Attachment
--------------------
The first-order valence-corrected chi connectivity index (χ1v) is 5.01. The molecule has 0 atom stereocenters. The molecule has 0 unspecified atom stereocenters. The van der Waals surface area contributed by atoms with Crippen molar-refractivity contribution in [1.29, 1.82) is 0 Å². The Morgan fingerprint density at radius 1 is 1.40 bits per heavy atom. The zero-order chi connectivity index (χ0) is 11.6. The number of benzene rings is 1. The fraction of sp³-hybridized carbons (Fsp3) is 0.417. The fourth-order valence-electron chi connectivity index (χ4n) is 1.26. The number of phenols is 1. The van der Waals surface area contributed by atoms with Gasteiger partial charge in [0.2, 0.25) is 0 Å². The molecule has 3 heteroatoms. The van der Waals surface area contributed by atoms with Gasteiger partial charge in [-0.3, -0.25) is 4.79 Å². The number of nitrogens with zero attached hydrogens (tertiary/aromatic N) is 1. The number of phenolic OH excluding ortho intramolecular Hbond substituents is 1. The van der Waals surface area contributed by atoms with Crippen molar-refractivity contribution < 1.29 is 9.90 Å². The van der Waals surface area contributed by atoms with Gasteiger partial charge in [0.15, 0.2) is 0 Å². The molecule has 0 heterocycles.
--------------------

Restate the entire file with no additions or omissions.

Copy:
The first-order valence-corrected chi connectivity index (χ1v) is 5.01. The molecule has 0 atom stereocenters. The molecule has 0 unspecified atom stereocenters. The van der Waals surface area contributed by atoms with Crippen molar-refractivity contribution in [1.29, 1.82) is 0 Å². The Morgan fingerprint density at radius 1 is 1.40 bits per heavy atom. The zero-order chi connectivity index (χ0) is 11.6. The number of benzene rings is 1. The fraction of sp³-hybridized carbons (Fsp3) is 0.417. The fourth-order valence-electron chi connectivity index (χ4n) is 1.26. The number of phenols is 1. The van der Waals surface area contributed by atoms with Gasteiger partial charge in [0.2, 0.25) is 0 Å². The molecule has 3 heteroatoms. The van der Waals surface area contributed by atoms with Gasteiger partial charge in [-0.3, -0.25) is 4.79 Å². The number of nitrogens with zero attached hydrogens (tertiary/aromatic N) is 1. The number of phenolic OH excluding ortho intramolecular Hbond substituents is 1. The van der Waals surface area contributed by atoms with Crippen molar-refractivity contribution < 1.29 is 9.90 Å². The van der Waals surface area contributed by atoms with Gasteiger partial charge in [0.15, 0.2) is 0 Å². The molecule has 0 heterocycles.